As supporters of the charter, NOT PLANT BASED will do our best not to:

Use the phrase ‘commit suicide’ or ‘successful suicide’.

The term ‘commit’ suggests criminality and blame. We now understand that suicide happens when pain exceeds resources for coping with pain. It is not a criminal act in the UK and has not been since 1961. ‘Successful suicide’ contravenes what we now understand about the act – Most people who take their own life are ambivalent in that part of them wants to live.

Better alternatives: ‘Attempted/completed suicide’, ‘took/ended their own life’, or even ‘killed themselves’.

Show images which could be triggering to people who have eating disorders or who self-harm.

For people who are in a healthy mindset, seeing pictures of people who are very underweight or who have self-harmed can act as a deterrent. However, for people who are either experiencing, or in recovery from eating disorders or self-harm we now understand that these pictures can become something to ‘aspire to’.

Use the term ‘anorexics’, ‘bulimics’, ‘depressives’ or ‘schizophrenics’….

It is important to understand that a person is distinct from their illness. To label someone an ‘anorexic’ for example, suggests that they are defined by their eating disorder. This is not only unhelpful in terms of the way they are perceived by others but it might also hinder their recovery process.

Better alternative: ‘people experiencing anorexia/bulimia/depression/psychosis’.

Avoid giving too much detail on suicide/self-harm or eating disorder methodology.

We now understand that giving a lot of detail about how people have harmed themselves can inspire copycat behaviour – There is a delicate balance to be struck with your responsibility to report the facts of the case. For example, it is acceptable to say someone hanged themselves, it is not acceptable to detail what type of ligature they used. It is acceptable to say someone cut themselves and where on their body, but not what instrument they used or how they avoided or increased levels of injury. Similarly, when reporting eating disorder stories it is actively unhelpful to list the weight, detailed exercise regime or calorie intake of the case study. As a general rule, stories should focus on ‘whys’ not ‘hows’.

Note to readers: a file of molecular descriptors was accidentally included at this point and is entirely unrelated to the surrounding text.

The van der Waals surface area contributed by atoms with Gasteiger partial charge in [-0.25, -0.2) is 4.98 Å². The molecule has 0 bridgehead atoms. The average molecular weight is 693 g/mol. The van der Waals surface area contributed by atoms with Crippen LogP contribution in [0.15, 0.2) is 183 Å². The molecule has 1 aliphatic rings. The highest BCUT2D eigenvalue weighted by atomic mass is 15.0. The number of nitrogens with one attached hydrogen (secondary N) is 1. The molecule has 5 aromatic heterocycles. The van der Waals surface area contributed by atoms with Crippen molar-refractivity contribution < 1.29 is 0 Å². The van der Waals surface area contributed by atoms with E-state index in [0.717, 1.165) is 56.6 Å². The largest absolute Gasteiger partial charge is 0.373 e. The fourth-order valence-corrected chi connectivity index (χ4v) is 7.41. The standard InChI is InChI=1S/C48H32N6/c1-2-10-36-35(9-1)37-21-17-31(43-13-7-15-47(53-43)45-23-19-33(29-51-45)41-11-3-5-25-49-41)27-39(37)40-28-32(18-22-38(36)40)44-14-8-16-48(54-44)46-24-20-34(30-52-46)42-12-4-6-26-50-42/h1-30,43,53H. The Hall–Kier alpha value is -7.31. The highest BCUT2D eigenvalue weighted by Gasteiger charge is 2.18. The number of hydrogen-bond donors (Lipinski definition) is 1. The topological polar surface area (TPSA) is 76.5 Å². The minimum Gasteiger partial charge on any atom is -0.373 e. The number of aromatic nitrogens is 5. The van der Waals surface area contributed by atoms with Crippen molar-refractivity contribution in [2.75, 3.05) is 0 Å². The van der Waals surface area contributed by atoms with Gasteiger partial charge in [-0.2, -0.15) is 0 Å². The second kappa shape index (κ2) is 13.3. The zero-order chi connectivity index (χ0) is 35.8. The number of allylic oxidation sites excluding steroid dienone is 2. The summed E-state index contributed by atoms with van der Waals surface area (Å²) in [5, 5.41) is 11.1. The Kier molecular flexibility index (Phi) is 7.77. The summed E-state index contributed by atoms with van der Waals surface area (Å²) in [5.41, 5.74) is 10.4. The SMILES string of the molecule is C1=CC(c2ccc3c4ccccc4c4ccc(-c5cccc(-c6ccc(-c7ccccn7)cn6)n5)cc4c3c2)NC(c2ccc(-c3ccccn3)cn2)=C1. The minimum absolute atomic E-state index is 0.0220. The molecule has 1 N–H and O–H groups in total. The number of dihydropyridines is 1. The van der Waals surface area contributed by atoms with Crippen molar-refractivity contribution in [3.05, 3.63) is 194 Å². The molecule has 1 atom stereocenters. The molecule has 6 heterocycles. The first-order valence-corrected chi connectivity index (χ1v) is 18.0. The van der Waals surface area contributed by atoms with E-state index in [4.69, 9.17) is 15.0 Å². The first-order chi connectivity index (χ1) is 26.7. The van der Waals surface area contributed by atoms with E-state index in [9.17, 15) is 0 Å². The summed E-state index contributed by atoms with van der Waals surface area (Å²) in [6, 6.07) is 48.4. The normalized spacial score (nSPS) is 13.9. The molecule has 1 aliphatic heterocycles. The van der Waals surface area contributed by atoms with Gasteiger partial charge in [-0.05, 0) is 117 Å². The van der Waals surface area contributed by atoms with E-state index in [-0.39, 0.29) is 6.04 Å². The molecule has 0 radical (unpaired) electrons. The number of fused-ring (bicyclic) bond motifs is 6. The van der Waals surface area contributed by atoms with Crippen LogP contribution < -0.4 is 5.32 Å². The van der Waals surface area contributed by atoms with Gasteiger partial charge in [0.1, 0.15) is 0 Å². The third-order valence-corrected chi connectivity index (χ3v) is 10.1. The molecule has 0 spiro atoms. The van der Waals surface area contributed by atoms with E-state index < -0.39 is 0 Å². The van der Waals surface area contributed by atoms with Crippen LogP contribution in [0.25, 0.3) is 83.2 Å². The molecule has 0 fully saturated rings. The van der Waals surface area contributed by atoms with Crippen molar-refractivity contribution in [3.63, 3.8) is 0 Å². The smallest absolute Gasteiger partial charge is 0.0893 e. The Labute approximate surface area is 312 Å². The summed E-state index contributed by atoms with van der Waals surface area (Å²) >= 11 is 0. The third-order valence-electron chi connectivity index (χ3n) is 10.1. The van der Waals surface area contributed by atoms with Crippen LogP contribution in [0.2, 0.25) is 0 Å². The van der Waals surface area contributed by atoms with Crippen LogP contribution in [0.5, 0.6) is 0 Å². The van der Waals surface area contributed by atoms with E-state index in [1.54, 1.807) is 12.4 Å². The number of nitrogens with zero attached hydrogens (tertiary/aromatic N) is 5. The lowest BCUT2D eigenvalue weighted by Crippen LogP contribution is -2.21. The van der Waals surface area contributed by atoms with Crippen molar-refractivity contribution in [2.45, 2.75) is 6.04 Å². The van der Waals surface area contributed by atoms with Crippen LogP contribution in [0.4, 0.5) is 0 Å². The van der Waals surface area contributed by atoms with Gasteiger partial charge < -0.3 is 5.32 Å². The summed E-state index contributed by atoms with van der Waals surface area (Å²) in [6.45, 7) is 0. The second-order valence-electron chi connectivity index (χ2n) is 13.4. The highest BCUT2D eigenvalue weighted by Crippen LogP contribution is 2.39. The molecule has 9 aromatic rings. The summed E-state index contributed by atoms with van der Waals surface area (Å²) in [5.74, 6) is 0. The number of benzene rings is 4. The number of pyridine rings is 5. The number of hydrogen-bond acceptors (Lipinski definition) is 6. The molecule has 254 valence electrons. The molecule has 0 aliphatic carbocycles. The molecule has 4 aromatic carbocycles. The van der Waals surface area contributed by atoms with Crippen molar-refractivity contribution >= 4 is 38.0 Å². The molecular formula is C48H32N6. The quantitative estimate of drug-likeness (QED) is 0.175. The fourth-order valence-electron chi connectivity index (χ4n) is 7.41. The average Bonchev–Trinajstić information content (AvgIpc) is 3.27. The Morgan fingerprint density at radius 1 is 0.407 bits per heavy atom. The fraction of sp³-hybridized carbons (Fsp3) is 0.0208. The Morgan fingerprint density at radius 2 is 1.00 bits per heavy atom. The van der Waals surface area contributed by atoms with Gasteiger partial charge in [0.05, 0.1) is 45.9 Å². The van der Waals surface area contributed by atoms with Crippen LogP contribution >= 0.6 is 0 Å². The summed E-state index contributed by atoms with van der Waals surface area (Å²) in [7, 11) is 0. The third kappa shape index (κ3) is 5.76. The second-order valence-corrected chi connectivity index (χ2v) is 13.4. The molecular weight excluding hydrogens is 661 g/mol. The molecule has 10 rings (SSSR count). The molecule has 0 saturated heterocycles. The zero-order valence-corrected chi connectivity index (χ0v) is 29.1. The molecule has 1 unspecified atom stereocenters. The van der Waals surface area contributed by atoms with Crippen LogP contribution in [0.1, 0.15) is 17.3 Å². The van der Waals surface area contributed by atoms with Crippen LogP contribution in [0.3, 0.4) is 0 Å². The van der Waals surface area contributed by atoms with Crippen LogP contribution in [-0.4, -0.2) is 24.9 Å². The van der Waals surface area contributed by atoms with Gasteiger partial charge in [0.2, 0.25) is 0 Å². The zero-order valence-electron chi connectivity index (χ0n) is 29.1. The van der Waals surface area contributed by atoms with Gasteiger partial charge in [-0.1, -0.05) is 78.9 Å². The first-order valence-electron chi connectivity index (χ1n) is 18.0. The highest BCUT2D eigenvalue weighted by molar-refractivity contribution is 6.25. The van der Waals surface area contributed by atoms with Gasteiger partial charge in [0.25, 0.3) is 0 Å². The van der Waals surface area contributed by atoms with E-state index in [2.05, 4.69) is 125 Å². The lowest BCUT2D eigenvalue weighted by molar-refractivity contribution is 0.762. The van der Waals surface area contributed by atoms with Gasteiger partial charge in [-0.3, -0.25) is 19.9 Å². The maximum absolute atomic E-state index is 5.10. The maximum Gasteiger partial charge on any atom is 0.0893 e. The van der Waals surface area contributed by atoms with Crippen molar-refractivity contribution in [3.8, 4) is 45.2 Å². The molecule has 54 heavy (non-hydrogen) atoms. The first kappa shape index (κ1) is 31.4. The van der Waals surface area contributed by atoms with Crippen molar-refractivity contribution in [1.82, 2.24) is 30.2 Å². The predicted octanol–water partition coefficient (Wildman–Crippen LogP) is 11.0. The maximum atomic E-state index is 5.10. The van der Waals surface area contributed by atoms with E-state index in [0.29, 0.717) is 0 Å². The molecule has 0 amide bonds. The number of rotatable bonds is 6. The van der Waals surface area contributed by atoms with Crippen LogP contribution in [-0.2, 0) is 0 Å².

Avoid using generic terms like ‘mental health issues’ when describing terrorists and other violent criminals

99% of people with mental illnesses are more likely to harm themselves than others. In establishing a link between generic poor mental health and terrorism, stigma and fear is increased. Instead be specific – what mental health ‘issue’ did the perpetrator they have? Was it in fact a personality disorder (being a psychopath or a sociopath is not technically a ‘mental illness’)? You might also add a disclaimer along the lines of ‘note most people with mental health ‘issues’ would not commit a crime of this nature, which occur as a result of a rare combination of circumstances’.

Understand the difference between mental health and mental ill health.

Everyone with a brain has a mental health, just as everyone with a body has a physical health. By using the term ‘mental health’ to describe mental illness, an important discussion which impacts 100% of the population is effectively confined to one quarter of it. Instead of ‘battles with mental health’ it is therefore much more helpful to say ‘issues with mental ill health’ so that the public can understand the distinction.

Include links to good quality sources of support if content might trigger need for help in a reader.

The best charities and support organisations ensure their web forums are monitored for triggering content (ie users sharing self-harm or suicide techniques). They do not promote one form of therapy for financial gain but instead describe various treatment methods. They base their content on reliable evidence and have good links with research institutions. Charities who have this ethos and you may wish to signpost to include: Young Minds (, The Samaritans (, CALM (, The Mix (, The Self-Harm Network (, B-eat (, Mind (